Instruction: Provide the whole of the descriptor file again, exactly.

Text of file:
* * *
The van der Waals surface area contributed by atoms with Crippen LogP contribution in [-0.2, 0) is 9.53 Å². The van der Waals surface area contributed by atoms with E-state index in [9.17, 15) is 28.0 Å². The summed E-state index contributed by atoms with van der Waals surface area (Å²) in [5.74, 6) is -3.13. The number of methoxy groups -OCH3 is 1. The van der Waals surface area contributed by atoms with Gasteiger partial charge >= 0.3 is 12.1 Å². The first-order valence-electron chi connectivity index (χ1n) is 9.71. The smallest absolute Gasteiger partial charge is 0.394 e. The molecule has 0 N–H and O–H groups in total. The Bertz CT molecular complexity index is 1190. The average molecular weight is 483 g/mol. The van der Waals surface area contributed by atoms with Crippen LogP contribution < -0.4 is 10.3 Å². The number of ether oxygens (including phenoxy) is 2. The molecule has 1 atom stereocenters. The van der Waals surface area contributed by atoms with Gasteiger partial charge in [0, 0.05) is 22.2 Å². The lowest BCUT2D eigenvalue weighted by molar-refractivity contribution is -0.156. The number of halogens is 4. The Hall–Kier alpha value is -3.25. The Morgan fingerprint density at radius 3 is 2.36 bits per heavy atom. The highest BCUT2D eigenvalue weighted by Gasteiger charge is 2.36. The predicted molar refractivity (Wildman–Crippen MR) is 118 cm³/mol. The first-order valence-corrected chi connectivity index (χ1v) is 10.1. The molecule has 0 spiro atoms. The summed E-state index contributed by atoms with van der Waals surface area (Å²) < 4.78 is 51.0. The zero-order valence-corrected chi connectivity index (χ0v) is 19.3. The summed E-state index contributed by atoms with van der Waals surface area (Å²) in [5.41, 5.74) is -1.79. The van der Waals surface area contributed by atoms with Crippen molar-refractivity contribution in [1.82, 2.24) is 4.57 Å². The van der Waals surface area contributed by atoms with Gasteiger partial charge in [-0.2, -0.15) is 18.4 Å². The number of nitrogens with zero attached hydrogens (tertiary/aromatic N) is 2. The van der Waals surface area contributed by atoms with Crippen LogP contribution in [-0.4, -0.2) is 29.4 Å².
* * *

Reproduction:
The van der Waals surface area contributed by atoms with Crippen LogP contribution in [-0.2, 0) is 9.53 Å². The van der Waals surface area contributed by atoms with E-state index in [9.17, 15) is 28.0 Å². The summed E-state index contributed by atoms with van der Waals surface area (Å²) in [5.74, 6) is -3.13. The number of methoxy groups -OCH3 is 1. The van der Waals surface area contributed by atoms with Gasteiger partial charge >= 0.3 is 12.1 Å². The first-order valence-electron chi connectivity index (χ1n) is 9.71. The smallest absolute Gasteiger partial charge is 0.394 e. The molecule has 0 N–H and O–H groups in total. The Bertz CT molecular complexity index is 1190. The average molecular weight is 483 g/mol. The van der Waals surface area contributed by atoms with Crippen LogP contribution < -0.4 is 10.3 Å². The number of ether oxygens (including phenoxy) is 2. The molecule has 1 atom stereocenters. The van der Waals surface area contributed by atoms with Gasteiger partial charge in [0, 0.05) is 22.2 Å². The lowest BCUT2D eigenvalue weighted by molar-refractivity contribution is -0.156. The number of halogens is 4. The Hall–Kier alpha value is -3.25. The Morgan fingerprint density at radius 3 is 2.36 bits per heavy atom. The highest BCUT2D eigenvalue weighted by Gasteiger charge is 2.36. The predicted molar refractivity (Wildman–Crippen MR) is 118 cm³/mol. The first-order valence-corrected chi connectivity index (χ1v) is 10.1. The molecule has 0 spiro atoms. The summed E-state index contributed by atoms with van der Waals surface area (Å²) < 4.78 is 51.0. The zero-order valence-corrected chi connectivity index (χ0v) is 19.3. The summed E-state index contributed by atoms with van der Waals surface area (Å²) in [5.41, 5.74) is -1.79. The van der Waals surface area contributed by atoms with Crippen molar-refractivity contribution in [1.82, 2.24) is 4.57 Å². The van der Waals surface area contributed by atoms with Gasteiger partial charge in [-0.2, -0.15) is 18.4 Å². The number of nitrogens with zero attached hydrogens (tertiary/aromatic N) is 2. The van der Waals surface area contributed by atoms with Crippen LogP contribution in [-0.4, -0.2) is 29.4 Å².